Each year Plum Island beachgoers must pack up their gear and vacate The Parker River National Wildlife Refuge when the piping plovers swoop in for nesting and breeding season causing a Plum Island refuge closure. The refuge shuts down to the public from late March to early July to protected these shorebirds listed as threatened on the Federal Endangered Species list. Thank you to local wildlife photographer and environmentalist Dan Graovac for capturing these amazing Piping Plover images. Visit Dan’s Instagram or facebook pages to view more of his stunning pictures.
Why does Parker River close down? There are several reasons. While plovers nest and breed at other local beaches in the area that do not close to the public, Parker River is part of the National Wildlife Refuge System. This means their focusing is on preserving and encouraging wildlife, not on recreational fun. Unlike some other local coastal areas, the beaches on the refuge also have a very narrow shoreline. This makes keeping humans and their impacts on the environment at a safe distance from the plovers much more difficult. It is recommended that people stay at least 55 yards from piping plover habitats. At high tide, many stretches of Parker River are only 15 yards wide, making keeping a safe distance impossible.
There are a few exceptions to the Plum Island refuge closure. Because the popular Sandy Point State Reservation, located at the southern tip of Plum Island, is run by the state and not federally controlled, the beach remains open. There are marked off areas and signs to protect piping plover nesting zones. The reservation also keeps open a small stretch of beach at Parking Lot 1 where the shoreline is wider open a bit longer than the rest of the refuge, but it does eventually close too. But luckily you can still catch some rays on Plum Island during nesting season. Visit the Plum Island Beach page for other options during the Plum Island refuge closures.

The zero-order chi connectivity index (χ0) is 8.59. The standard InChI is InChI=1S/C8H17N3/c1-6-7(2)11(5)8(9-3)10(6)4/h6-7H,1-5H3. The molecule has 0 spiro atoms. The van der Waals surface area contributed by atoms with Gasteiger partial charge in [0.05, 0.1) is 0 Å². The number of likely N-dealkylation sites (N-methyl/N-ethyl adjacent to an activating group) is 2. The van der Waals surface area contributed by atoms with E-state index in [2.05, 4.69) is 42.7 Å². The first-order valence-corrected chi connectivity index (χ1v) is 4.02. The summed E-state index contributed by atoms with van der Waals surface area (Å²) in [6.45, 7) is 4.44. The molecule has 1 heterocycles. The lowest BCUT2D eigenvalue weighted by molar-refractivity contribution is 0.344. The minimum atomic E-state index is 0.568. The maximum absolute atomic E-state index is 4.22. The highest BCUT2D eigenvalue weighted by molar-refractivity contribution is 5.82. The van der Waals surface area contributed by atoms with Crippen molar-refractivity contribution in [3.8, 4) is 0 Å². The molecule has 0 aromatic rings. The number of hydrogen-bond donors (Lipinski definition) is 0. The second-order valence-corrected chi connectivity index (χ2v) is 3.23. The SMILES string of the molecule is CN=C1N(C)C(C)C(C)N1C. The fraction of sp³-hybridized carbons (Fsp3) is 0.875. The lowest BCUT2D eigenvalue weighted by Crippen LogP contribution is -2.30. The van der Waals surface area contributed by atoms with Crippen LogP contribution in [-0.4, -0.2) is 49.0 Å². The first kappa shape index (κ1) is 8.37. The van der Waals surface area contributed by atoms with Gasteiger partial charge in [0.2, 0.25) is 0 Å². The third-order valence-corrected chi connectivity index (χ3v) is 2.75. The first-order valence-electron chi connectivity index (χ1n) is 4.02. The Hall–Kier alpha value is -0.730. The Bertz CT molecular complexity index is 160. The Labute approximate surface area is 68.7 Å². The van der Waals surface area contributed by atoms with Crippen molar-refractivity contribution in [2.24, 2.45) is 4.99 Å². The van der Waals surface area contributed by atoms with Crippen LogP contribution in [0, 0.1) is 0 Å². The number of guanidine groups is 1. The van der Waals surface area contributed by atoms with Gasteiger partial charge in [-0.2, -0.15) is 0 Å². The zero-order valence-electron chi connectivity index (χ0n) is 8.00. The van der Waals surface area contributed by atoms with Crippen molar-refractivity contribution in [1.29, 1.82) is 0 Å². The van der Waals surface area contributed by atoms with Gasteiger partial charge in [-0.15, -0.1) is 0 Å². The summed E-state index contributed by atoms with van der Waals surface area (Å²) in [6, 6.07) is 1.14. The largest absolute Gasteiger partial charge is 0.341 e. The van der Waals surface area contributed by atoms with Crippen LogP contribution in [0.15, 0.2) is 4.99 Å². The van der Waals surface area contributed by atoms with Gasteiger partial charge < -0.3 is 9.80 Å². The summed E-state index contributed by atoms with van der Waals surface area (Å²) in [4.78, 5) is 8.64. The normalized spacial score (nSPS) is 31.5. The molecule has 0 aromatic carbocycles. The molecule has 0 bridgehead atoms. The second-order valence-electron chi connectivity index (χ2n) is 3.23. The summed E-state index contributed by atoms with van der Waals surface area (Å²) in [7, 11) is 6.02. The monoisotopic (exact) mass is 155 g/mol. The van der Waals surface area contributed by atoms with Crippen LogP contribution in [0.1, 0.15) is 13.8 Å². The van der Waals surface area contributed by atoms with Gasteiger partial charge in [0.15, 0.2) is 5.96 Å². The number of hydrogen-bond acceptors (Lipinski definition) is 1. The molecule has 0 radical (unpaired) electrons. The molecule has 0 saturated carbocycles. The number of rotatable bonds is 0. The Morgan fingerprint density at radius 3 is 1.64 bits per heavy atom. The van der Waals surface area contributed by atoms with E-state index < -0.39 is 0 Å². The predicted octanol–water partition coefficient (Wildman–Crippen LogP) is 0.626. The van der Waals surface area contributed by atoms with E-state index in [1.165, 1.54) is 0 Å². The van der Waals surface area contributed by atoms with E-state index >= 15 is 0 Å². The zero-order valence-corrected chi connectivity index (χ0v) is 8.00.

The good news is these annual closures are working. Breeding pairs have increased since they began closing the beaches each year and Parker River is now home to the second largest plover population on the North Shore.
How can you help? Make sure to take away any food or trash that could attract piping plover predators to the area. If you happen across a plover, make sure to watch from a safe distance.
Threatened birds use up energy needed for growth and migration fleeing to safety. Finally, you can volunteer to become a plover warden. These volunteers help inform visitors about the rules for the Plum Island refuge closures and report any violations. To volunteer, call Visitor Services at (978) 465-5753.
For the most up-to-date information on beach closures, be sure to check the refuge’s official site.